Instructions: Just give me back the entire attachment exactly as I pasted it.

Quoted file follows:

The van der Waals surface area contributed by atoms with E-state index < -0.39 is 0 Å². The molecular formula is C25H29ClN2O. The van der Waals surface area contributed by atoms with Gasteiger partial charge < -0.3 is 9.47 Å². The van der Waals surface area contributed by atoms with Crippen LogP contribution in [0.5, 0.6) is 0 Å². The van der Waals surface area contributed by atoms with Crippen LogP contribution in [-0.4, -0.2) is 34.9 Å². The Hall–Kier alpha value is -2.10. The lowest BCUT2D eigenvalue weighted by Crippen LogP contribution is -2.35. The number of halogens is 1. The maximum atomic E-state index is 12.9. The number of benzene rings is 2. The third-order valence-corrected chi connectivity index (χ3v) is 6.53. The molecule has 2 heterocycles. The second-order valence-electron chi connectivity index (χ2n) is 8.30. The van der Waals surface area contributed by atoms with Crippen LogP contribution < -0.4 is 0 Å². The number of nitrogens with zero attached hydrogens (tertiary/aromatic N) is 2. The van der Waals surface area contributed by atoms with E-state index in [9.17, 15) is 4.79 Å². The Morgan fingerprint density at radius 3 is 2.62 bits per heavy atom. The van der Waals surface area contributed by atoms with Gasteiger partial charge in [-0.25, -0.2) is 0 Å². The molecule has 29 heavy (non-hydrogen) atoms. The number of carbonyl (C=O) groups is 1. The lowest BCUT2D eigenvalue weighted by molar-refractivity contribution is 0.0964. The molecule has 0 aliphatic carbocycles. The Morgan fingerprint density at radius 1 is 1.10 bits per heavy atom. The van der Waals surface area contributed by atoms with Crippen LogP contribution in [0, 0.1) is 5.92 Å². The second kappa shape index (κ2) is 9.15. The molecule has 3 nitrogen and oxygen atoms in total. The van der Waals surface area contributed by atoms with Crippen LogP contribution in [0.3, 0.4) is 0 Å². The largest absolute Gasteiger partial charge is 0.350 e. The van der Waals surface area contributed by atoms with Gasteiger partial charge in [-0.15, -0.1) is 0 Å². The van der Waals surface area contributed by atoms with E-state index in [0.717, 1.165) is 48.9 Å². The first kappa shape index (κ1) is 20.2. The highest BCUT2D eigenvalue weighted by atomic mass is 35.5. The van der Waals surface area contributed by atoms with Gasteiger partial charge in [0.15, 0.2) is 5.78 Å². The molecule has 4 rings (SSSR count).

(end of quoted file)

The van der Waals surface area contributed by atoms with E-state index < -0.39 is 0 Å². The molecular formula is C25H29ClN2O. The van der Waals surface area contributed by atoms with Gasteiger partial charge < -0.3 is 9.47 Å². The van der Waals surface area contributed by atoms with Crippen LogP contribution in [0.5, 0.6) is 0 Å². The van der Waals surface area contributed by atoms with Crippen LogP contribution in [-0.4, -0.2) is 34.9 Å². The Hall–Kier alpha value is -2.10. The lowest BCUT2D eigenvalue weighted by Crippen LogP contribution is -2.35. The number of halogens is 1. The maximum atomic E-state index is 12.9. The number of benzene rings is 2. The third-order valence-corrected chi connectivity index (χ3v) is 6.53. The molecule has 2 heterocycles. The second-order valence-electron chi connectivity index (χ2n) is 8.30. The van der Waals surface area contributed by atoms with Crippen LogP contribution < -0.4 is 0 Å². The number of nitrogens with zero attached hydrogens (tertiary/aromatic N) is 2. The van der Waals surface area contributed by atoms with E-state index in [9.17, 15) is 4.79 Å². The Morgan fingerprint density at radius 3 is 2.62 bits per heavy atom. The van der Waals surface area contributed by atoms with Gasteiger partial charge in [-0.25, -0.2) is 0 Å². The molecule has 29 heavy (non-hydrogen) atoms. The number of carbonyl (C=O) groups is 1. The lowest BCUT2D eigenvalue weighted by molar-refractivity contribution is 0.0964. The molecule has 0 aliphatic carbocycles. The Morgan fingerprint density at radius 1 is 1.10 bits per heavy atom. The van der Waals surface area contributed by atoms with Crippen LogP contribution in [0, 0.1) is 5.92 Å². The second kappa shape index (κ2) is 9.15. The molecule has 3 nitrogen and oxygen atoms in total. The van der Waals surface area contributed by atoms with Crippen LogP contribution in [0.3, 0.4) is 0 Å². The largest absolute Gasteiger partial charge is 0.350 e. The van der Waals surface area contributed by atoms with Gasteiger partial charge in [-0.15, -0.1) is 0 Å². The van der Waals surface area contributed by atoms with E-state index in [0.717, 1.165) is 48.9 Å². The first kappa shape index (κ1) is 20.2. The highest BCUT2D eigenvalue weighted by atomic mass is 35.5. The van der Waals surface area contributed by atoms with Gasteiger partial charge in [0.15, 0.2) is 5.78 Å². The molecule has 4 rings (SSSR count).